Palazzo Madama: Open, Connected, Social MuseumBest Practice Session
carlotta margarone, Italy
Carlotta Margarone, Web Manager, Palazzo Madama Torino and Irene Rubino, Evaluation and mobile learning specialist, Tonic Minds s.r.l
Palazzo Madama (http://www.palazzomadamatorino.it/) is a historic building and UNESCO World Heritage Site located in the city center of Turin, Italy. Especially renowned for its baroque style, it also houses the Museo Civico d’Arte Antica, Turin’s municipal museum of ancient art. On a surface of over 4,000 sqm, an extensive collection of decorative and fine arts covering twenty centuries is displayed, starting from the Roman times to the present ages. Set up in 1861, the building was closed between 1988 and 2006 to ensure the refurbishment of the palace and the renewal of its outfitting.
Starting from the reopening, the museum director and the staff have been working on a new model of museum, shifting common paradigms: the museum as a place opened to the public, a “temple” but also a “forum”, where people can contemplate the beauty of the art, but at the same time find stories, emotions and a feeling of warm welcoming.
During the presentation we will describe and critically analyze how we have been working over the past 8 years on community building and audience development, underlying the importance of providing visitors with meaningful and accessible experiences, both online and onsite. Particularly, we will focus on the strategies adopted to engage new audiences and foster repeat visits: from the reconstruction of Italy’s first Senate chamber (2011) to the creation of a strong brand identity, to the development of an effective social media strategy. All these experiences contributed to the reinforcement of people’s trust into the institution and recently led to the successful completion of the first Italian crowdfunding project devoted to the arts: thanks to the contribution of 1600 citizens who donated more than 95.000 euros, in 2013 Palazzo Madama has enriched its heritage with a Meissen porcelain service, now displayed on the second floor.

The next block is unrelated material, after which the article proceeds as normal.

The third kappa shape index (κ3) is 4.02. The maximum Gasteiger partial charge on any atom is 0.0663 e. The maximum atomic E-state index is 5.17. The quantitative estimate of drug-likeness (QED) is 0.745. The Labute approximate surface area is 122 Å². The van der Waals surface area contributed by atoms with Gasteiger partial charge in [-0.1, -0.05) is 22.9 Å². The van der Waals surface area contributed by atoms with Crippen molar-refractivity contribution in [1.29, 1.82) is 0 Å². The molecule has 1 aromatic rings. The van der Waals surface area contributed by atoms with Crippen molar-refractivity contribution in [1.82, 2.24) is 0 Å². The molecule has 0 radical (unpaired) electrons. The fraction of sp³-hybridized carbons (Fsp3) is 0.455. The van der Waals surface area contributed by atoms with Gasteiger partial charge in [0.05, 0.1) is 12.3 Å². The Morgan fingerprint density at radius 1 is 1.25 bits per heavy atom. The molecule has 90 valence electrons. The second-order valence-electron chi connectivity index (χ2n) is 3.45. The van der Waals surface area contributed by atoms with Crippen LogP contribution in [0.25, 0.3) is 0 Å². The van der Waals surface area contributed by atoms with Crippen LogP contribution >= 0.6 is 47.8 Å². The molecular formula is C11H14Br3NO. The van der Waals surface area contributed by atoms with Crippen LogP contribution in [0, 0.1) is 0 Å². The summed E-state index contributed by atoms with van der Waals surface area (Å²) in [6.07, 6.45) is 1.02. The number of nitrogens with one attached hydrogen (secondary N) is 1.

Given the opportunities offered by mobile technologies in terms of personalization and interpretation, in 2013 Palazzo Madama has also enriched its offer with the provision of a mobile guide optimised for tablet. The mobile application was developed by engineering firm TonicMinds (http://www.tonicminds.com/wp/) and was conceived as a tool aiming at facilitating visitors’ engagegement and meaning-making process. As to cater for different needs and agendas, it features not only a free exploration tour and a variety of thematic paths, but also two location-based mobile games: scanning the tags deployed in the museum environment, users can access multimedia content and explore the collections challenging themselves with mind-on riddles or delving into storytelling, dialoguing with virtual characters and following their own favourite story branch.
After one year of in-depth evaluation and analysis, in the second part of our presentation we will share our results, trying to giving an answer to the following questions: to what extent can location-based mobile games help museums be engaging places? How the use of mobile games is influencing visitors’ experiences in terms of fun and learning? Finally, we will conclude investigating the role of mobile games in positively affecting citizens’ perceptions of museums as friendly institutions caring for people’s well being.